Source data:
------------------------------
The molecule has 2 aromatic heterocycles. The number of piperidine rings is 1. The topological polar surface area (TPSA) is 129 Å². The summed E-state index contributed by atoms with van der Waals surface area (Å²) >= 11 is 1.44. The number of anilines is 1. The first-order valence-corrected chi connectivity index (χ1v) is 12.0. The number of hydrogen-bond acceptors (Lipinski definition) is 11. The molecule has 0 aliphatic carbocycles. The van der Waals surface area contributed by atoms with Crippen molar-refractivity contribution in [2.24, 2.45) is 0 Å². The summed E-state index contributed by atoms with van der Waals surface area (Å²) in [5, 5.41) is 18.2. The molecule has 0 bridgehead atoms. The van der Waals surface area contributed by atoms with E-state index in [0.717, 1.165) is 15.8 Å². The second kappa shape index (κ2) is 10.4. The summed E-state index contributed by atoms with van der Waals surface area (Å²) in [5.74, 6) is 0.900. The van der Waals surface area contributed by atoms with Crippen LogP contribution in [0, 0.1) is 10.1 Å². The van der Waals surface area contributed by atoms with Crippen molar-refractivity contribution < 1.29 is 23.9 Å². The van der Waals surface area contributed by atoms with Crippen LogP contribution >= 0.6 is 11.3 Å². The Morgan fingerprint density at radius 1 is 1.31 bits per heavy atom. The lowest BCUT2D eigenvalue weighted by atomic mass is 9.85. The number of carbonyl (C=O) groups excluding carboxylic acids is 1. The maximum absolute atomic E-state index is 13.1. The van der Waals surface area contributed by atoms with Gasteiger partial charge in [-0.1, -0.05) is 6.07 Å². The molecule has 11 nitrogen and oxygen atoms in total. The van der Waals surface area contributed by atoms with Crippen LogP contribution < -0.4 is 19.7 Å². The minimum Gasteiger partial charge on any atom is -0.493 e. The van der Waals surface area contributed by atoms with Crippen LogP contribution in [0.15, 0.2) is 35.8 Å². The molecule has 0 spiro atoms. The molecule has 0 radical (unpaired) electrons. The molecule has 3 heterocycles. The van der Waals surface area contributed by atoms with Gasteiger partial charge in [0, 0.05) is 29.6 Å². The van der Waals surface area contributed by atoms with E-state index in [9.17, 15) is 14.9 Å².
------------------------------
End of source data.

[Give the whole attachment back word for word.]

The molecule has 2 aromatic heterocycles. The number of piperidine rings is 1. The topological polar surface area (TPSA) is 129 Å². The summed E-state index contributed by atoms with van der Waals surface area (Å²) >= 11 is 1.44. The number of anilines is 1. The first-order valence-corrected chi connectivity index (χ1v) is 12.0. The number of hydrogen-bond acceptors (Lipinski definition) is 11. The molecule has 0 aliphatic carbocycles. The van der Waals surface area contributed by atoms with Crippen molar-refractivity contribution in [2.24, 2.45) is 0 Å². The summed E-state index contributed by atoms with van der Waals surface area (Å²) in [5, 5.41) is 18.2. The molecule has 0 bridgehead atoms. The van der Waals surface area contributed by atoms with E-state index in [0.717, 1.165) is 15.8 Å². The second kappa shape index (κ2) is 10.4. The summed E-state index contributed by atoms with van der Waals surface area (Å²) in [5.74, 6) is 0.900. The van der Waals surface area contributed by atoms with Crippen LogP contribution in [0, 0.1) is 10.1 Å². The van der Waals surface area contributed by atoms with Crippen molar-refractivity contribution < 1.29 is 23.9 Å². The van der Waals surface area contributed by atoms with Crippen LogP contribution >= 0.6 is 11.3 Å². The Morgan fingerprint density at radius 1 is 1.31 bits per heavy atom. The lowest BCUT2D eigenvalue weighted by atomic mass is 9.85. The number of carbonyl (C=O) groups excluding carboxylic acids is 1. The maximum absolute atomic E-state index is 13.1. The van der Waals surface area contributed by atoms with Gasteiger partial charge in [-0.1, -0.05) is 6.07 Å². The molecule has 11 nitrogen and oxygen atoms in total. The van der Waals surface area contributed by atoms with Crippen LogP contribution < -0.4 is 19.7 Å². The minimum Gasteiger partial charge on any atom is -0.493 e. The van der Waals surface area contributed by atoms with Crippen LogP contribution in [0.15, 0.2) is 35.8 Å². The molecule has 0 spiro atoms. The molecule has 0 radical (unpaired) electrons. The molecule has 3 heterocycles. The van der Waals surface area contributed by atoms with Gasteiger partial charge in [0, 0.05) is 29.6 Å². The van der Waals surface area contributed by atoms with E-state index in [9.17, 15) is 14.9 Å².